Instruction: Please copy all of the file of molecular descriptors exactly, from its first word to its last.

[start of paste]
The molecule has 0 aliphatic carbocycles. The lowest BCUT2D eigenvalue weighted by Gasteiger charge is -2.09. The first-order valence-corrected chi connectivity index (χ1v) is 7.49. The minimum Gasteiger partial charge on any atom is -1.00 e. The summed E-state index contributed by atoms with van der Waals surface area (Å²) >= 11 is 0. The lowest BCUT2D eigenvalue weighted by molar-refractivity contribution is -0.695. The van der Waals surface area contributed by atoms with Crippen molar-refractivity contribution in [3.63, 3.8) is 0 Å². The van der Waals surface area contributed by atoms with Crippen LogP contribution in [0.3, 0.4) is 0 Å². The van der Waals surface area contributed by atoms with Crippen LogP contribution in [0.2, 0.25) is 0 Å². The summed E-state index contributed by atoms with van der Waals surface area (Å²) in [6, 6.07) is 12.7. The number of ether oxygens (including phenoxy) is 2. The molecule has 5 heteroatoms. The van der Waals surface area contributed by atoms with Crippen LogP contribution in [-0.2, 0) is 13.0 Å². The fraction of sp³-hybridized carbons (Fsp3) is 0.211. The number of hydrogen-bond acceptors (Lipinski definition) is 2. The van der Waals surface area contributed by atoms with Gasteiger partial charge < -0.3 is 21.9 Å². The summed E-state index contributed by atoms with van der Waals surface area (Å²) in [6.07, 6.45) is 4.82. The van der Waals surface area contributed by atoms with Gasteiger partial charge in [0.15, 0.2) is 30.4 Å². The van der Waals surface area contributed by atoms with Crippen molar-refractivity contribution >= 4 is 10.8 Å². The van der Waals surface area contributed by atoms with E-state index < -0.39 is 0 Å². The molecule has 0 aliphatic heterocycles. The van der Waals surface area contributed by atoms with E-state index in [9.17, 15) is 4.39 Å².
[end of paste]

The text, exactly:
The molecule has 0 aliphatic carbocycles. The lowest BCUT2D eigenvalue weighted by Gasteiger charge is -2.09. The first-order valence-corrected chi connectivity index (χ1v) is 7.49. The minimum Gasteiger partial charge on any atom is -1.00 e. The summed E-state index contributed by atoms with van der Waals surface area (Å²) >= 11 is 0. The lowest BCUT2D eigenvalue weighted by molar-refractivity contribution is -0.695. The van der Waals surface area contributed by atoms with Crippen molar-refractivity contribution in [3.63, 3.8) is 0 Å². The van der Waals surface area contributed by atoms with Crippen LogP contribution in [0.3, 0.4) is 0 Å². The van der Waals surface area contributed by atoms with Crippen LogP contribution in [0.2, 0.25) is 0 Å². The summed E-state index contributed by atoms with van der Waals surface area (Å²) in [6, 6.07) is 12.7. The number of ether oxygens (including phenoxy) is 2. The molecule has 5 heteroatoms. The van der Waals surface area contributed by atoms with Crippen LogP contribution in [-0.2, 0) is 13.0 Å². The fraction of sp³-hybridized carbons (Fsp3) is 0.211. The number of hydrogen-bond acceptors (Lipinski definition) is 2. The van der Waals surface area contributed by atoms with Gasteiger partial charge < -0.3 is 21.9 Å². The summed E-state index contributed by atoms with van der Waals surface area (Å²) in [6.07, 6.45) is 4.82. The van der Waals surface area contributed by atoms with Gasteiger partial charge in [0.15, 0.2) is 30.4 Å². The van der Waals surface area contributed by atoms with Crippen molar-refractivity contribution >= 4 is 10.8 Å². The van der Waals surface area contributed by atoms with E-state index < -0.39 is 0 Å². The molecule has 0 aliphatic heterocycles. The van der Waals surface area contributed by atoms with E-state index in [9.17, 15) is 4.39 Å².